Every year, our research arm, the Lighthouse Archaeological Maritime Program (LAMP), heads out on the water to either survey for new wrecks, target test potential anomalies from said surveys or locate and excavate archaeological sites underwater.
How exactly does LAMP work underwater and get the artifacts for the conservation team?
Unlike a “traditional” land site, we cannot simply dig up the dirt and move it to the side with shovels and wheelbarrows. We instead do a similar process, but with an all-in-one dredge setup suited for diving. By using gas-powered pumps to shoot water down a dredge head attached to a large diameter hose, it creates a vacuum in the hose. The hose then sucks up any of the sand in the grids and empties out a few meters away.
While dredging underwater, the divers try to carefully clean down to the concretions and avoid sucking up any artifacts. On the offhand chance that something is either too small to see or visibility conditions are too bad, we make sure to collect all the sediment in bags at the other end of the hose.
All the material that is taken up the hose is called dredge spoil. Most of the spoil is small particulates of sand or clay and is filtered out of the mesh bags.
However, after long sessions of dredging a large amount of shell hash builds up. We try to replace the bags every time a new grid is excavated or once the bag is too full. When that happens we have to bring the bags up to the boat using crates and lift bags.
The lift bags are simply bags that are filled with air and help slowly raise the dredge spoil up to the surface. Once we haul everything on board, the next step is to pour the spoil into buckets, make sure they are documented and transport them back to the lighthouse.
One thing we make sure to do is keep the buckets of spoil filled with water. Even though we bring them back at the end of every excavation day, we are not able to sort through them right away. Often times we will not get to the dredge spoil for quite some time, as field school and other conservation tasks take precedence. Continue reading →
Florida’s Emerald Coast, the stretch of land running from Panama City Beach to the end of the state at Pensacola, is the site of one of the earliest attempts at European settlement in our nation’s history. Before that, Native Americans called this area, with its tall pine trees and white sandy beaches, home. Its story is documented in written records and in its soil, where artifacts and building foundations serve as testament to the generations who have lived there.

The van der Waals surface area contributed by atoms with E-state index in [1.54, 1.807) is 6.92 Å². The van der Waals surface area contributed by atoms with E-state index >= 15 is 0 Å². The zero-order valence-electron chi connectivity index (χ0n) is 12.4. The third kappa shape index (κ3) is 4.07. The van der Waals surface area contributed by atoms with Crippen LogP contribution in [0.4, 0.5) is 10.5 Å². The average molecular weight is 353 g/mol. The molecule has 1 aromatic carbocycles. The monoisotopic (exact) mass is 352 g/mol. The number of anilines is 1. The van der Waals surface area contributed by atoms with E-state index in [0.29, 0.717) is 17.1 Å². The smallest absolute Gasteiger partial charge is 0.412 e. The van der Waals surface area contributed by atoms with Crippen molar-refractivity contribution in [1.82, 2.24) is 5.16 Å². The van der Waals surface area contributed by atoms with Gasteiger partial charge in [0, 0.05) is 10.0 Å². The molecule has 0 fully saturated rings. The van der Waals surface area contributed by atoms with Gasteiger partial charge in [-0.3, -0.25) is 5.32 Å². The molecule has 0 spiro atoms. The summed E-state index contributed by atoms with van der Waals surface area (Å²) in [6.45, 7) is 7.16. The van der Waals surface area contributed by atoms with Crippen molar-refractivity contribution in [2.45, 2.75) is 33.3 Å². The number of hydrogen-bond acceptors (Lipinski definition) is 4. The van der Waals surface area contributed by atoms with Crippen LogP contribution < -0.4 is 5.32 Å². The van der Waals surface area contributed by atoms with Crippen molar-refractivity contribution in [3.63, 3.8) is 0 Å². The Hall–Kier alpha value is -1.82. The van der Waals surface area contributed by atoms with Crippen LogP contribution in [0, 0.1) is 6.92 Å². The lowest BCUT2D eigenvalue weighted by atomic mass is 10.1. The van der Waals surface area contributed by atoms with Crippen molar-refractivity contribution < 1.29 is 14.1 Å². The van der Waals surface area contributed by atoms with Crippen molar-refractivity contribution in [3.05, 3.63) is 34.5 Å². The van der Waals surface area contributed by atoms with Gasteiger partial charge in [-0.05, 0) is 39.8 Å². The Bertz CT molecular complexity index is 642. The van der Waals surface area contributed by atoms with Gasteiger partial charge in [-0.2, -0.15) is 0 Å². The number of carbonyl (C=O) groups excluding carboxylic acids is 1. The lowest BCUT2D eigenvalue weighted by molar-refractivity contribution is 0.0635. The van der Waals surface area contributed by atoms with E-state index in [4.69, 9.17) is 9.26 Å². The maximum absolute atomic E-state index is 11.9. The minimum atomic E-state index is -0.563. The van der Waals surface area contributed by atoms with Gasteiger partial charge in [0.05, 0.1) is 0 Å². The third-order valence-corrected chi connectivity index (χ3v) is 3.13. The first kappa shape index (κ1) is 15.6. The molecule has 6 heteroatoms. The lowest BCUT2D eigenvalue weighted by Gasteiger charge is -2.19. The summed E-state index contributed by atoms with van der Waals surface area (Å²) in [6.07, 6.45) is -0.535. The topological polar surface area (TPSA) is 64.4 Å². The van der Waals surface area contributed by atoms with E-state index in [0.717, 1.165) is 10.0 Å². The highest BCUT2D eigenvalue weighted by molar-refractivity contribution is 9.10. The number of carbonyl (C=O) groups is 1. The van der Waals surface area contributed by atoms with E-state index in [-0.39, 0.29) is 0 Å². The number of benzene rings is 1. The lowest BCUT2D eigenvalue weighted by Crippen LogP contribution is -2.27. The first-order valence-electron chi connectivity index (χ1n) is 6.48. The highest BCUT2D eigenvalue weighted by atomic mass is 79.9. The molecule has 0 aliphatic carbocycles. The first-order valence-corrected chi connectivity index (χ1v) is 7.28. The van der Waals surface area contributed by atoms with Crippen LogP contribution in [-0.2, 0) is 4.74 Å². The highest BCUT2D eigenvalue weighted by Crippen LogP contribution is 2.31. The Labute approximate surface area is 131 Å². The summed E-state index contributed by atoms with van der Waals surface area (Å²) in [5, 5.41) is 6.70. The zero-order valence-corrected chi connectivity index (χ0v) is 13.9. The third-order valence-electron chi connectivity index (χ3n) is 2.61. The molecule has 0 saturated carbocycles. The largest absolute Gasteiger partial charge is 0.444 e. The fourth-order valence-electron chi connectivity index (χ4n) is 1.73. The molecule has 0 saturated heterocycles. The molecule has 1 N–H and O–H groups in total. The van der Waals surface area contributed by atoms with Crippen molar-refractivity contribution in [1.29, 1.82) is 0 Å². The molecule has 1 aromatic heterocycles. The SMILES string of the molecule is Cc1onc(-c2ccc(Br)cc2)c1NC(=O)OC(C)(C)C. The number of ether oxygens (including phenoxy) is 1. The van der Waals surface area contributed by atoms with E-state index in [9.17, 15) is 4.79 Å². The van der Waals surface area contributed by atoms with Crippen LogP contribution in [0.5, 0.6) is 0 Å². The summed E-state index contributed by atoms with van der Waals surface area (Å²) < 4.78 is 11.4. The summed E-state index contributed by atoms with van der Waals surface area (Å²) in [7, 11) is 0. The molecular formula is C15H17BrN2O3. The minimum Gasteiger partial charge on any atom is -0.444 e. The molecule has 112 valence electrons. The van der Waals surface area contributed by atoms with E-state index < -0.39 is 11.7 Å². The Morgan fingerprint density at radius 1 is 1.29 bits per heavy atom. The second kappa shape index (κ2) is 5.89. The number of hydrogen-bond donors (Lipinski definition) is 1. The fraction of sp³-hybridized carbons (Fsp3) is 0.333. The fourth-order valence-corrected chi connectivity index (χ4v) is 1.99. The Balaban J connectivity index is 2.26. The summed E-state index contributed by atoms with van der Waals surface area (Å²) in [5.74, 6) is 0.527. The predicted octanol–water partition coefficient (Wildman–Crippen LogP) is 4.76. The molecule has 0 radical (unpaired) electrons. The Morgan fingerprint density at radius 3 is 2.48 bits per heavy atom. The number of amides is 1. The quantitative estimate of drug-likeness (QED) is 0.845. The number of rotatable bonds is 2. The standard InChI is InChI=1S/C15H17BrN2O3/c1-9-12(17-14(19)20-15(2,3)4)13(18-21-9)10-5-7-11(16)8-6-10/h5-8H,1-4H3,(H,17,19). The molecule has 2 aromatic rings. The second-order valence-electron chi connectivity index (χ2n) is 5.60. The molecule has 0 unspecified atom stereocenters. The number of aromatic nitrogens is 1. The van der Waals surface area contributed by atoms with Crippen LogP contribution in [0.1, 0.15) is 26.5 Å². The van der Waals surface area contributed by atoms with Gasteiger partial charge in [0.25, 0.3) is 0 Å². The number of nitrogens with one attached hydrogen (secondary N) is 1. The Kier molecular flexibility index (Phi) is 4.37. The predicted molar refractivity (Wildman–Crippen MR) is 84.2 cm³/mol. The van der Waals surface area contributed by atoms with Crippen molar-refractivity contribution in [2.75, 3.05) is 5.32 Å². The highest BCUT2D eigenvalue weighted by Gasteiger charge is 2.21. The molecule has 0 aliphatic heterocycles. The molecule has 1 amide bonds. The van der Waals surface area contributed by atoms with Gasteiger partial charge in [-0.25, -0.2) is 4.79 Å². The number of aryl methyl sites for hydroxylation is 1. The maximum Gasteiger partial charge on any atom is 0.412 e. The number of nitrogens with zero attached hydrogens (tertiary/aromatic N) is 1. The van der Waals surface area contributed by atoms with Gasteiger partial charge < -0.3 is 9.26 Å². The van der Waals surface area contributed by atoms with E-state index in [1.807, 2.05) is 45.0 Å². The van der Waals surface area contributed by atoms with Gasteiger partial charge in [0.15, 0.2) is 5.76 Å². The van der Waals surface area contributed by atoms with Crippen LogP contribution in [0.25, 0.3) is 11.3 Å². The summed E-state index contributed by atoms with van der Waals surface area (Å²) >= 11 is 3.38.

This rich history served as the backdrop for the 2016 Florida Association of Museums (FAM) Annual Conference in Pensacola, where museum professionals from around the state came together to meet, learn, and network. St. Augustine Lighthouse & Maritime Museum staff members made the drive down I-95 to the City of Five Flags to share our work and to see the great things our fellow Florida museum professionals are doing for our state.
Several of our Museum’s staff members presented their work at the FAM Conference. One of our largest projects this past year was the development and creation of the Wrecked! exhibit detailing the story of a 1782 British Loyalist shipwreck that our archaeologists spent six years investigating.
Our staff conducted two sessions during the conference detailing the research and museum work that went into the exhibit. The archaeologists shared how their original research revealed this amazing story of evacuation and danger on the ocean. Our conservators explained the challenges of cleaning and protecting the artifacts so we could display them for our visitors. And the Museum’s exhibit team revealed the techniques and strategies that make the Wrecked! exhibit interactive and engaging, sharing the story of these doomed ocean-goers and the people who found their ships hundreds of years later.